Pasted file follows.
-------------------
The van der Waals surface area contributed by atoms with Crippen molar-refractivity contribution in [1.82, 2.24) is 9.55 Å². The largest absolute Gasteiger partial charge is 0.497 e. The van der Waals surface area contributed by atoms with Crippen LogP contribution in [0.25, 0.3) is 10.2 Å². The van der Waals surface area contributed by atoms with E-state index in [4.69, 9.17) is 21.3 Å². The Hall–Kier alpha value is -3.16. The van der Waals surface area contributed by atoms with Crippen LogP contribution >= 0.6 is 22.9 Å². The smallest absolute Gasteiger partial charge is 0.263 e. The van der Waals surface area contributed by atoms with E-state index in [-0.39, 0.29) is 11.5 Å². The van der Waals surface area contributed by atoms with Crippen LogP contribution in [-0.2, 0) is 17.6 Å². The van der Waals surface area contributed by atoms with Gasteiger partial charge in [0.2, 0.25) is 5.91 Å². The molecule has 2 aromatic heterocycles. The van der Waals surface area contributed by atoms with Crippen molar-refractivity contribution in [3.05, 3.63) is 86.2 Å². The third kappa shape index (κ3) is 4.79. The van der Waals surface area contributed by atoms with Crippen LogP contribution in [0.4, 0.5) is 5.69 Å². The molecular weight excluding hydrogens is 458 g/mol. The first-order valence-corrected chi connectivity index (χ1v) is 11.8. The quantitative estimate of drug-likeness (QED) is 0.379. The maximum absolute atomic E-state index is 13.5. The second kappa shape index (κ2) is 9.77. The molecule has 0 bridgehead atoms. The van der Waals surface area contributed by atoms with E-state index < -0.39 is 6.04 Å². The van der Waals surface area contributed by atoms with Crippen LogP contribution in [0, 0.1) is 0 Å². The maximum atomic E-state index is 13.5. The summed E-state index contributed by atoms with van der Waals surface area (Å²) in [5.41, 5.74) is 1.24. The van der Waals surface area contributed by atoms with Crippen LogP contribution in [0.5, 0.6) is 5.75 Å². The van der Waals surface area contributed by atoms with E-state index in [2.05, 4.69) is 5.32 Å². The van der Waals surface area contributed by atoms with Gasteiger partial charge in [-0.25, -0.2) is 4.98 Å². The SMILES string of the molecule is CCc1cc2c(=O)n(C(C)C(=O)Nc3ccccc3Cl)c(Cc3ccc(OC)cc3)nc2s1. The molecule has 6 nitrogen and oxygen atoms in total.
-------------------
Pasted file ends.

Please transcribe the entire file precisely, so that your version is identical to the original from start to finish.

The van der Waals surface area contributed by atoms with Crippen molar-refractivity contribution in [1.82, 2.24) is 9.55 Å². The largest absolute Gasteiger partial charge is 0.497 e. The van der Waals surface area contributed by atoms with Crippen LogP contribution in [0.25, 0.3) is 10.2 Å². The van der Waals surface area contributed by atoms with E-state index in [4.69, 9.17) is 21.3 Å². The Hall–Kier alpha value is -3.16. The van der Waals surface area contributed by atoms with Crippen LogP contribution >= 0.6 is 22.9 Å². The smallest absolute Gasteiger partial charge is 0.263 e. The van der Waals surface area contributed by atoms with E-state index in [-0.39, 0.29) is 11.5 Å². The van der Waals surface area contributed by atoms with Crippen LogP contribution in [-0.2, 0) is 17.6 Å². The van der Waals surface area contributed by atoms with Gasteiger partial charge in [0.2, 0.25) is 5.91 Å². The molecule has 2 aromatic heterocycles. The van der Waals surface area contributed by atoms with Crippen molar-refractivity contribution in [3.05, 3.63) is 86.2 Å². The third kappa shape index (κ3) is 4.79. The van der Waals surface area contributed by atoms with Crippen LogP contribution in [0.4, 0.5) is 5.69 Å². The molecular weight excluding hydrogens is 458 g/mol. The first-order valence-corrected chi connectivity index (χ1v) is 11.8. The quantitative estimate of drug-likeness (QED) is 0.379. The maximum absolute atomic E-state index is 13.5. The second kappa shape index (κ2) is 9.77. The molecule has 0 bridgehead atoms. The van der Waals surface area contributed by atoms with E-state index < -0.39 is 6.04 Å². The van der Waals surface area contributed by atoms with Crippen LogP contribution in [0, 0.1) is 0 Å². The maximum atomic E-state index is 13.5. The summed E-state index contributed by atoms with van der Waals surface area (Å²) in [5.41, 5.74) is 1.24. The van der Waals surface area contributed by atoms with Crippen LogP contribution in [0.5, 0.6) is 5.75 Å². The van der Waals surface area contributed by atoms with E-state index in [2.05, 4.69) is 5.32 Å². The van der Waals surface area contributed by atoms with Gasteiger partial charge in [-0.25, -0.2) is 4.98 Å². The SMILES string of the molecule is CCc1cc2c(=O)n(C(C)C(=O)Nc3ccccc3Cl)c(Cc3ccc(OC)cc3)nc2s1. The molecule has 6 nitrogen and oxygen atoms in total.